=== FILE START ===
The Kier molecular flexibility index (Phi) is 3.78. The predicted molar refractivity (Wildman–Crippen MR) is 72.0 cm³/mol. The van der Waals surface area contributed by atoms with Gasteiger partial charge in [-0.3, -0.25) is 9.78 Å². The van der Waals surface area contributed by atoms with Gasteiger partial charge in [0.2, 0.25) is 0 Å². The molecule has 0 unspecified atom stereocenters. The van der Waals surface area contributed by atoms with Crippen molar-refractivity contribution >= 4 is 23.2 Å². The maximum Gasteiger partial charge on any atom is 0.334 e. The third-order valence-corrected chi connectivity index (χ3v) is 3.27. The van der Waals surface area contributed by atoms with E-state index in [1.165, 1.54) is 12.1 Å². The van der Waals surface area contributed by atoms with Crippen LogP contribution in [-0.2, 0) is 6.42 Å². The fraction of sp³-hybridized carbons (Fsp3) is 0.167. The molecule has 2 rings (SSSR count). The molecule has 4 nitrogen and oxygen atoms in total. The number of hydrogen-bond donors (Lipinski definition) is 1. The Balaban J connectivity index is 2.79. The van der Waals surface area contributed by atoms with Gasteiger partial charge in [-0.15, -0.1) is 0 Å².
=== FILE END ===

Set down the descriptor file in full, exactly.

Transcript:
The Kier molecular flexibility index (Phi) is 3.78. The predicted molar refractivity (Wildman–Crippen MR) is 72.0 cm³/mol. The van der Waals surface area contributed by atoms with Gasteiger partial charge in [-0.3, -0.25) is 9.78 Å². The van der Waals surface area contributed by atoms with Gasteiger partial charge in [0.2, 0.25) is 0 Å². The molecule has 0 unspecified atom stereocenters. The van der Waals surface area contributed by atoms with Crippen molar-refractivity contribution >= 4 is 23.2 Å². The maximum Gasteiger partial charge on any atom is 0.334 e. The third-order valence-corrected chi connectivity index (χ3v) is 3.27. The van der Waals surface area contributed by atoms with E-state index in [1.165, 1.54) is 12.1 Å². The van der Waals surface area contributed by atoms with Crippen LogP contribution in [-0.2, 0) is 6.42 Å². The fraction of sp³-hybridized carbons (Fsp3) is 0.167. The molecule has 2 rings (SSSR count). The molecule has 4 nitrogen and oxygen atoms in total. The number of hydrogen-bond donors (Lipinski definition) is 1. The Balaban J connectivity index is 2.79. The van der Waals surface area contributed by atoms with Gasteiger partial charge in [-0.15, -0.1) is 0 Å².